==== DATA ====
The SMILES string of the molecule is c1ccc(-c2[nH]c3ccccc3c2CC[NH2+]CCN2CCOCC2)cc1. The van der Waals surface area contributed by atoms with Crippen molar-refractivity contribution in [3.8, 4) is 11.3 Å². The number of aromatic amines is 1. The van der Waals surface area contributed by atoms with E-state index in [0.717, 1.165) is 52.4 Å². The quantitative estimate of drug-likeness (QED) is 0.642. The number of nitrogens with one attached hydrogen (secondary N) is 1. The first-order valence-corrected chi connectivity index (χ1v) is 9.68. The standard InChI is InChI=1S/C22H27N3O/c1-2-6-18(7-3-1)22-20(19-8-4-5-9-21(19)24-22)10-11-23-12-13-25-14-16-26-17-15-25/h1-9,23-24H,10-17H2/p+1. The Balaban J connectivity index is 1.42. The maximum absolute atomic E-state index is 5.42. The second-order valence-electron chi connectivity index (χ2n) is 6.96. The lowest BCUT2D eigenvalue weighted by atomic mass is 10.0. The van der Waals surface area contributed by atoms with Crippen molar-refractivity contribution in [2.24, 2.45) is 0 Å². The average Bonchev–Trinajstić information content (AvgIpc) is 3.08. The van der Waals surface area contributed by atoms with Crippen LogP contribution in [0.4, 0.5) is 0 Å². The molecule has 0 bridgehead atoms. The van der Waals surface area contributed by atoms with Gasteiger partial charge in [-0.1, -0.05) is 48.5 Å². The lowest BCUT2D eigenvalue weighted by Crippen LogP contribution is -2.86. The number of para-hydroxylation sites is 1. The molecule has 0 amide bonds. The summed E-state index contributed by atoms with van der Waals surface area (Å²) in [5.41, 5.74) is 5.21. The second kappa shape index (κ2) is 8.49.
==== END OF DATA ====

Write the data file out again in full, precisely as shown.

The SMILES string of the molecule is c1ccc(-c2[nH]c3ccccc3c2CC[NH2+]CCN2CCOCC2)cc1. The van der Waals surface area contributed by atoms with Crippen molar-refractivity contribution in [3.8, 4) is 11.3 Å². The number of aromatic amines is 1. The van der Waals surface area contributed by atoms with E-state index in [0.717, 1.165) is 52.4 Å². The quantitative estimate of drug-likeness (QED) is 0.642. The number of nitrogens with one attached hydrogen (secondary N) is 1. The first-order valence-corrected chi connectivity index (χ1v) is 9.68. The standard InChI is InChI=1S/C22H27N3O/c1-2-6-18(7-3-1)22-20(19-8-4-5-9-21(19)24-22)10-11-23-12-13-25-14-16-26-17-15-25/h1-9,23-24H,10-17H2/p+1. The Balaban J connectivity index is 1.42. The maximum absolute atomic E-state index is 5.42. The second-order valence-electron chi connectivity index (χ2n) is 6.96. The lowest BCUT2D eigenvalue weighted by atomic mass is 10.0. The van der Waals surface area contributed by atoms with Crippen molar-refractivity contribution in [2.24, 2.45) is 0 Å². The average Bonchev–Trinajstić information content (AvgIpc) is 3.08. The van der Waals surface area contributed by atoms with Crippen LogP contribution in [0.4, 0.5) is 0 Å². The molecule has 0 bridgehead atoms. The van der Waals surface area contributed by atoms with Gasteiger partial charge in [-0.1, -0.05) is 48.5 Å². The lowest BCUT2D eigenvalue weighted by Crippen LogP contribution is -2.86. The number of para-hydroxylation sites is 1. The molecule has 0 amide bonds. The summed E-state index contributed by atoms with van der Waals surface area (Å²) in [5.41, 5.74) is 5.21. The second kappa shape index (κ2) is 8.49.